The upsides of a Labour leadership contest

Since the Herald Digipoll came out showing Labour at under 30%, there has been renewed speculation about rolling Cunliffe. Much of this can be put down to speculation, but if it were to happen, would there be any advantages? In this post I’ll examine some of the advantages of Labour running a leadership contest prior to the election.

Just to be clear, I’m not saying that it’s a good idea to do so. But I haven’t seen anyone discussing the upsides of such a bleak situation, so I thought I’d fill the gap. I am NOT suggesting Labour should do it.


Owning the news 
The first and most obvious advantage of a leadership contest would be dominance of the news. It would provide an opportunity for Labour to drive the political discussion (although ‘Labour are screwed’ is obviously going to be a popular headline too). Labour would be able to raise issues and thus put National on the back-foot.

Promises that don’t require keeping
A further benefit of a leadership contest is that it allows Labour leadership to make attractive promises that don’t need to be kept. Candidates can advance policies that draw media attention, but only the winner’s promises are expected to be kept.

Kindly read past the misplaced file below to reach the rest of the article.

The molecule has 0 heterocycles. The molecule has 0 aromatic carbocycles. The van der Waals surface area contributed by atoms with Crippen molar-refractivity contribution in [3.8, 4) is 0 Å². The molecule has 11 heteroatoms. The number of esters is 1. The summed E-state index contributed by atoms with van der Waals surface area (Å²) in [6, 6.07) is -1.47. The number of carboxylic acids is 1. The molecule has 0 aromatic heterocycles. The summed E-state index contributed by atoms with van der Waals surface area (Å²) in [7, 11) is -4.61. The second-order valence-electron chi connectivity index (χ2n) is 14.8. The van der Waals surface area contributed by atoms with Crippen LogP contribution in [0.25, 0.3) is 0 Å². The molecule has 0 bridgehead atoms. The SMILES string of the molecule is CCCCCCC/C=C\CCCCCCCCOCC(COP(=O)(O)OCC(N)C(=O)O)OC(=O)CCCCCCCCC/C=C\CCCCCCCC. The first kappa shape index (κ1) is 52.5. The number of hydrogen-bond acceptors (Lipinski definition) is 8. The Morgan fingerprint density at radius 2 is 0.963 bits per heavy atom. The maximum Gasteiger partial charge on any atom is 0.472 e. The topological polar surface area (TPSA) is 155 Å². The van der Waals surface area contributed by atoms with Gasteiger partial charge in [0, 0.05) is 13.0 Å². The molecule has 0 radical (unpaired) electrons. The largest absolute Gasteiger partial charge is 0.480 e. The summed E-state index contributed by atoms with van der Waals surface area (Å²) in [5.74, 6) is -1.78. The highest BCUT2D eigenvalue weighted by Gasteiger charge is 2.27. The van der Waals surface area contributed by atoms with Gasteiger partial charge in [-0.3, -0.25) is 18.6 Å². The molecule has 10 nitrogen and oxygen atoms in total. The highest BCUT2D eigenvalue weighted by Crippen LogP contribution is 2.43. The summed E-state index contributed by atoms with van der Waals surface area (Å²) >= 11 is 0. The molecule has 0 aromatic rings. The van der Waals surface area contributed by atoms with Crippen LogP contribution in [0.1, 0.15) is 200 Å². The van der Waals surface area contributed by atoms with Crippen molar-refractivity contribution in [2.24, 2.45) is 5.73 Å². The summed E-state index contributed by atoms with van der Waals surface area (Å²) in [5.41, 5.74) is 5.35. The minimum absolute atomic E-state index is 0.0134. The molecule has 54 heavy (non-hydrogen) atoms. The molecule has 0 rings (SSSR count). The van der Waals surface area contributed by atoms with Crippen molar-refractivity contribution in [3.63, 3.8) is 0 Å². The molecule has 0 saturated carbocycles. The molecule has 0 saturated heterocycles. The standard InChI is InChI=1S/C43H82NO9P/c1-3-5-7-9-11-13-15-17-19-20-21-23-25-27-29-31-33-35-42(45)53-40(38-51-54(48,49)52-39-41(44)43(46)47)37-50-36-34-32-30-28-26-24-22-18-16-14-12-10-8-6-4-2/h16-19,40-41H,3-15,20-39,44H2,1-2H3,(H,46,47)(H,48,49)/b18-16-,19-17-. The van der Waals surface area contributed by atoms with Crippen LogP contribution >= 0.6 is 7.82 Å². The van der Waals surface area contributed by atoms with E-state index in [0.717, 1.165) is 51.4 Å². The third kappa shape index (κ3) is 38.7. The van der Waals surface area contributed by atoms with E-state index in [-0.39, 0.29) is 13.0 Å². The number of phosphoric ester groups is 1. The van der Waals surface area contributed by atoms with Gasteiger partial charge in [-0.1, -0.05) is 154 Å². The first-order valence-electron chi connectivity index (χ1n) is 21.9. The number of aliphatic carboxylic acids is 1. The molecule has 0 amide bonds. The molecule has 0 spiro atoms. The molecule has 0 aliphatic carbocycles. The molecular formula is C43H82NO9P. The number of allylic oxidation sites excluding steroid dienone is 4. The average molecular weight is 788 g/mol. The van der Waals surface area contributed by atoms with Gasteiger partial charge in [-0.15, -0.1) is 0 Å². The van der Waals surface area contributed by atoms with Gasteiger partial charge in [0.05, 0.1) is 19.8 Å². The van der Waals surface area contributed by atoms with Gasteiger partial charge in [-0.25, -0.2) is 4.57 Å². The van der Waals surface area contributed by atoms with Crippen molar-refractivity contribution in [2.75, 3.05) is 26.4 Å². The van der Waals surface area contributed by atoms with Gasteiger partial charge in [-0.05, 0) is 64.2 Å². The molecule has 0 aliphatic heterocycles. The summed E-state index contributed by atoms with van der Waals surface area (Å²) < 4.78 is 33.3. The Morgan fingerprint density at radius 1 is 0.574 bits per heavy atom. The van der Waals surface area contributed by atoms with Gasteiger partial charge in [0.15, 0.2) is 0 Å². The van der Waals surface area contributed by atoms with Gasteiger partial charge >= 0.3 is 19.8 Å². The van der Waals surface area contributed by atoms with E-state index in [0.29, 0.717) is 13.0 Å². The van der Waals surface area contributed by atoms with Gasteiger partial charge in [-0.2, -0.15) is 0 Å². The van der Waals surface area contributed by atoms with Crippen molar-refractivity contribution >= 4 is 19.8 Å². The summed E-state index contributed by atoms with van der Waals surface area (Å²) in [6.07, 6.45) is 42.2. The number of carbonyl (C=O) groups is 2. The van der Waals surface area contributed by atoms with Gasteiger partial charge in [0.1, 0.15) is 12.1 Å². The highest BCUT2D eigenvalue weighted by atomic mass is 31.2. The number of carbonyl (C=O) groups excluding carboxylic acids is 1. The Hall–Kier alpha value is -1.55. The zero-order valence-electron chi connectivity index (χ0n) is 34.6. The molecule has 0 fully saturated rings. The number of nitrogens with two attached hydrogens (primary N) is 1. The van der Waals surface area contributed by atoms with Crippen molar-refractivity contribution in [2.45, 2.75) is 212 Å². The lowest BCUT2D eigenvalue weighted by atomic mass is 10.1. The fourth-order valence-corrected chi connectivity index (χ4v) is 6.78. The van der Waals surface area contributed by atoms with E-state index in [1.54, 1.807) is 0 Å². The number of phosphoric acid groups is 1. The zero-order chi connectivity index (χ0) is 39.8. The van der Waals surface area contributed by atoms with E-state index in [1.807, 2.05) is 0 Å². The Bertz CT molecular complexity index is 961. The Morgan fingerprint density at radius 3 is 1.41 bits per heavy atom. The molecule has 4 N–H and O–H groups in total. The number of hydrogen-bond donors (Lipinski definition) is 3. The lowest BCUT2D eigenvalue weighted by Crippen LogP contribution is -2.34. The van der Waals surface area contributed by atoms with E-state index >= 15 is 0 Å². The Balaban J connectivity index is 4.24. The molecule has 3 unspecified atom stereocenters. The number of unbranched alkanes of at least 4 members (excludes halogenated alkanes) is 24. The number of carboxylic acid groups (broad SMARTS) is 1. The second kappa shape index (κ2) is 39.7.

Showing both flanks
A leadership contest would almost certainly be between Shane Jones and Grant Robertson. It would give the party opportunity to demonstrate its potential appeal. Jones would talk centrist and blokey, speaking particularly to the majority of kiwis who are not university-educated or living in a city, while Robertson would play the leftist and appeal to the base. In doing so, they could demonstrate leftist credentials and centrist sensibility, thus reminding voters that Labour is (meant to be) a broad church.

Consolidating the party
Another way a leadership contest could benefit the party is by providing opportunity for consolidation. This would partly depend on whether Labour’s far left actually wants to win elections, or merely advance its position in a long march through the party institution. If the far left of the party cannot be brought into line, then the party runs the risk of leaving more of the political centre to National.

In any case, the party needs to avoid becoming further trapped in a dynamic where losing factions/candidates sharpen their knives, undercut the leader, and pray for more failure. Similarly, Labour needs to avoid a Chris Trotter-esque ‘Rooibos tea party’ response, where it claims ‘we lost because we weren’t left enough’.

No, you lost because people are voting for John Key.

It’s a pretty bleak situation. Finding advantages in a leadership contest prior to the election is not easy. Good luck, David.


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